Thursday, October 2, 2014

Season preview, part four: The contenders

And then there were seven. After covering the bottom feeders, the middle of the pack, and those that defy any logical projection, NHL season preview week wraps up today with our final group of teams: the best of the best.

If you’ve been following along all week, this is the moment you’ve been waiting for. Appearing on the list below all but guarantees that a team will go on to have a good season. By now you’re probably squirming with suspense, wondering whether your favorite team was fortunate enough to …

Wait, if you’ve been following all week, then by process of elimination you already know who’s on the list. Crap. I didn’t think this through very well.

Ah, well. Here are my picks, in no particular order, for the seven teams that enter the season as Stanley Cup favorites.

Los Angeles Kings

Last season: 46-28-8, 100 points, third place in the Pacific Division, won the Stanley Cup

Offseason report: Cap pressure prevented them from adding much, although they did manage to re-sign playoff hero Marian Gaborik as well as Matt Greene. Willie Mitchell and Colin Fraser were lost to free agency; both were solid contributors, but not critical pieces.

Minor tweaks aside, this year’s Kings will essentially be the same as last year’s version. That’s not good news for the rest of the league.

Outlook: The Kings finished last year ranked 25th in goals scored and first in goals allowed, so it’s not hard to see which end of the ice they’re best at. Team defense, from two-way force Anze Kopitar to blueline stud Drew Doughty, is excellent, and they implement Darryl Sutter’s system just about perfectly. Jonathan Quick is a divisive goalie; some view him as a sure-thing superstar, while others see merely a good goaltender on the league’s best defensive team, with a reputation inflated by a few playoff hot streaks. In either case, he’ll deliver strong numbers, and if he gets hurt, there’s always last year’s rookie breakout, Martin Jones.

That leaves the goal scoring, which has been the Kings’ weak spot for several years now. So far they’ve managed to flick the switch on the offense once the playoffs start, but that’s not something you want to count on every year. A full season of Gaborik will help if he can stay healthy all year, which he often doesn’t.

Key stat: 56.74 — the Kings’ Fenwick percentage at 5-on-5/close, the best in the league by a decent margin. In other words, no team has the puck more than L.A. This stat is also one of the best predictors we have of future success, which is why analytics guys get little hearts in their eyes whenever they talk about the Kings.

Best case: They continue to be impossible to score on, the offense finds a pulse, and they cruise through the year on the way to adding a Presidents’ Trophy to their hardware case.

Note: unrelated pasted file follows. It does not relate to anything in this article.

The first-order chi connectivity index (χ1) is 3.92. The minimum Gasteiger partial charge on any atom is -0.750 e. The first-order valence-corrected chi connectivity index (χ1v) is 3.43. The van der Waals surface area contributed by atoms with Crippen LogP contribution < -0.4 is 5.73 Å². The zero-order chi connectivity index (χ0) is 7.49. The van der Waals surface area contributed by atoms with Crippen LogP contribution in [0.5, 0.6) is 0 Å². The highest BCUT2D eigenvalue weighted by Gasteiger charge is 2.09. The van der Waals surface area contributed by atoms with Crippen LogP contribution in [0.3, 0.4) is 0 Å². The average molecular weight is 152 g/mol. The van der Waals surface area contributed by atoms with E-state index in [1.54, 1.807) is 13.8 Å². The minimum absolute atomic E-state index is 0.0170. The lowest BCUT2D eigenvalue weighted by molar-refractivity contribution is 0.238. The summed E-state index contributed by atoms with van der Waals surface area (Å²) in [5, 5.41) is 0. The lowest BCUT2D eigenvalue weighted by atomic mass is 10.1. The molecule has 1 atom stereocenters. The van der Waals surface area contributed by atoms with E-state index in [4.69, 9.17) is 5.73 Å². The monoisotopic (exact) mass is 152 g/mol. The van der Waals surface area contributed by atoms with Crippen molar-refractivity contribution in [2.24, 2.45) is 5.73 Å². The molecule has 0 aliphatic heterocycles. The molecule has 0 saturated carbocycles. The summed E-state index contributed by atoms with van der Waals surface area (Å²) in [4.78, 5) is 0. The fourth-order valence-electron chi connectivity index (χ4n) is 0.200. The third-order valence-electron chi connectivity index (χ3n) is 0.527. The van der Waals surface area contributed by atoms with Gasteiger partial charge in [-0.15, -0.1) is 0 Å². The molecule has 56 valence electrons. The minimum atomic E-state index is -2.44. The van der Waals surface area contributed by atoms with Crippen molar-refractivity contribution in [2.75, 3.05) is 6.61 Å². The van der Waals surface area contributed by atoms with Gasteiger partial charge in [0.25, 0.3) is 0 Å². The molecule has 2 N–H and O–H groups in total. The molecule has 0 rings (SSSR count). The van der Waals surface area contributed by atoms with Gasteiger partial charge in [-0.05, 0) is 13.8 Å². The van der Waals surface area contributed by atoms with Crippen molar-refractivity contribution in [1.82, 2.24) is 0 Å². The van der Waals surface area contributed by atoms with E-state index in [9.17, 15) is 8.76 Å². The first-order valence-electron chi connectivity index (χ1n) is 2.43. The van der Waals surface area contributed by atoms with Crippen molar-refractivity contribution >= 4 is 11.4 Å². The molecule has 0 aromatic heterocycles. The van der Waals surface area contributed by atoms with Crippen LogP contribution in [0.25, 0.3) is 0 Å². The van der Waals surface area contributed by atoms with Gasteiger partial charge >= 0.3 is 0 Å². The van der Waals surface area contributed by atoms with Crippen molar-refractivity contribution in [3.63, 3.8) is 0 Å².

Worst case: They once again struggle to score goals, and Quick and the defense lapse just enough that they take a small step back and into the mid-90s point range, which in the West means they have to sweat a little for their playoff spot.

Bold prediction: Coming off last year’s strong playoff run and a Conn Smythe near miss, Doughty rides that momentum and another strong season to his first career Norris.

New York Rangers

Last season: 45-31-6, 96 points, second in the Metro, lost to the Kings in the Stanley Cup Final

Offseason report: The Rangers turned over a big chunk of the bottom half of their roster, as cap pressure had them parting ways with useful contributors like Brad Richards, Benoit Pouliot, Brian Boyle, Derek Dorsett, and Anton Stralman. They restocked by adding a handful of players, most notable veteran blueliner Dan Boyle and winger Lee Stempniak.

Outlook: Despite the offseason shakeup, the Rangers are returning essentially the same core that made a run to the final last year. They’ll miss Derek Stepan for the season’s first month or two with a broken leg, but they’ll have a full season of Martin St. Louis, and the addition of Boyle should help. And of course, they have arguably the best goaltender on the planet in Henrik Lundqvist. They should at least match and probably exceed last year’s regular-season success. The deep playoff run is a longer shot, but certainly not out of the question.

Key stat: $81 million — the total amount of salary and buyouts on the books for the Rangers this season, the highest total in the league by almost $3 million. (They’re still under the $69 million salary cap, barely, because that’s based on the average annual value of each contract, not the total dollars paid out in a given year.)

Best case: They make it all the way back to the final, and this time they don’t suffer from awful puck luck once they get there.

Worst case: A long-term Lundqvist injury could drop them all the way out of playoff contention, although he’s been a workhorse his whole career, so that seems unlikely. More realistically, if aging veterans like St. Louis, Boyle, and/or Rick Nash start to slow down, it could spell trouble for a team that finished just 11th in the conference in goals scored last year. And remember, they’re coming off a short offseason, so fatigue could become a factor.

Bold prediction: We finally get an Islanders/Rangers playoff matchup for the first time in 20 years.

>> Read the full post on Grantland

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